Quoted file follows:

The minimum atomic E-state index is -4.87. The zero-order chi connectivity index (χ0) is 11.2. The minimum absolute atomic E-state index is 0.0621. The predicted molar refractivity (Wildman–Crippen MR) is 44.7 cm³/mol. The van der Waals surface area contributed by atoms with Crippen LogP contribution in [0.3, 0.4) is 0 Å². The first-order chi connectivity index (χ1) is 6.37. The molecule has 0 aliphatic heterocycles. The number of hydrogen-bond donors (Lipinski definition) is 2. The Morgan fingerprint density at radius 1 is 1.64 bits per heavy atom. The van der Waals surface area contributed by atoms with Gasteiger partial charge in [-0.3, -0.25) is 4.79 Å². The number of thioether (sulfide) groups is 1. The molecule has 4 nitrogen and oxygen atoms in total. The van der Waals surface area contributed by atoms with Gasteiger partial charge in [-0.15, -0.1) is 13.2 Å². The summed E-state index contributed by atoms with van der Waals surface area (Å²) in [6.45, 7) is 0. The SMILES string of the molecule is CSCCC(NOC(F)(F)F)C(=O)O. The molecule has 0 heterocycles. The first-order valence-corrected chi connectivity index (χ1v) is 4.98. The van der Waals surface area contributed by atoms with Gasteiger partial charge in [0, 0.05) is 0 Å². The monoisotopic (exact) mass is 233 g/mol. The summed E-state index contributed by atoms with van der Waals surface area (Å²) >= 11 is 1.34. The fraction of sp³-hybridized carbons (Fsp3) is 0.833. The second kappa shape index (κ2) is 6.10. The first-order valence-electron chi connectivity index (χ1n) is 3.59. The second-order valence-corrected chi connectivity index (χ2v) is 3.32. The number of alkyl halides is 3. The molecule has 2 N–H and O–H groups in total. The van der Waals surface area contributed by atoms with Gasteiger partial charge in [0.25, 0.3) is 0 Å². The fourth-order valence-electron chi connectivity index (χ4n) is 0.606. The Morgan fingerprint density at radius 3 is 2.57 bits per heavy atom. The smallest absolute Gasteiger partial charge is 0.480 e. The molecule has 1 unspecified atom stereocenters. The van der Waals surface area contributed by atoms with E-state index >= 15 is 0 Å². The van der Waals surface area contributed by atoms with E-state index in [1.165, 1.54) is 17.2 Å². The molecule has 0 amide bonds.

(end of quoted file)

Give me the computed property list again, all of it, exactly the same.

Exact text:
The minimum atomic E-state index is -4.87. The zero-order chi connectivity index (χ0) is 11.2. The minimum absolute atomic E-state index is 0.0621. The predicted molar refractivity (Wildman–Crippen MR) is 44.7 cm³/mol. The van der Waals surface area contributed by atoms with Crippen LogP contribution in [0.3, 0.4) is 0 Å². The first-order chi connectivity index (χ1) is 6.37. The molecule has 0 aliphatic heterocycles. The number of hydrogen-bond donors (Lipinski definition) is 2. The Morgan fingerprint density at radius 1 is 1.64 bits per heavy atom. The van der Waals surface area contributed by atoms with Gasteiger partial charge in [-0.3, -0.25) is 4.79 Å². The number of thioether (sulfide) groups is 1. The molecule has 4 nitrogen and oxygen atoms in total. The van der Waals surface area contributed by atoms with Gasteiger partial charge in [-0.15, -0.1) is 13.2 Å². The summed E-state index contributed by atoms with van der Waals surface area (Å²) in [6.45, 7) is 0. The SMILES string of the molecule is CSCCC(NOC(F)(F)F)C(=O)O. The molecule has 0 heterocycles. The first-order valence-corrected chi connectivity index (χ1v) is 4.98. The van der Waals surface area contributed by atoms with Gasteiger partial charge in [0, 0.05) is 0 Å². The monoisotopic (exact) mass is 233 g/mol. The summed E-state index contributed by atoms with van der Waals surface area (Å²) >= 11 is 1.34. The fraction of sp³-hybridized carbons (Fsp3) is 0.833. The second kappa shape index (κ2) is 6.10. The first-order valence-electron chi connectivity index (χ1n) is 3.59. The second-order valence-corrected chi connectivity index (χ2v) is 3.32. The number of alkyl halides is 3. The molecule has 2 N–H and O–H groups in total. The van der Waals surface area contributed by atoms with Gasteiger partial charge in [0.25, 0.3) is 0 Å². The fourth-order valence-electron chi connectivity index (χ4n) is 0.606. The Morgan fingerprint density at radius 3 is 2.57 bits per heavy atom. The smallest absolute Gasteiger partial charge is 0.480 e. The molecule has 1 unspecified atom stereocenters. The van der Waals surface area contributed by atoms with E-state index >= 15 is 0 Å². The van der Waals surface area contributed by atoms with E-state index in [1.165, 1.54) is 17.2 Å². The molecule has 0 amide bonds.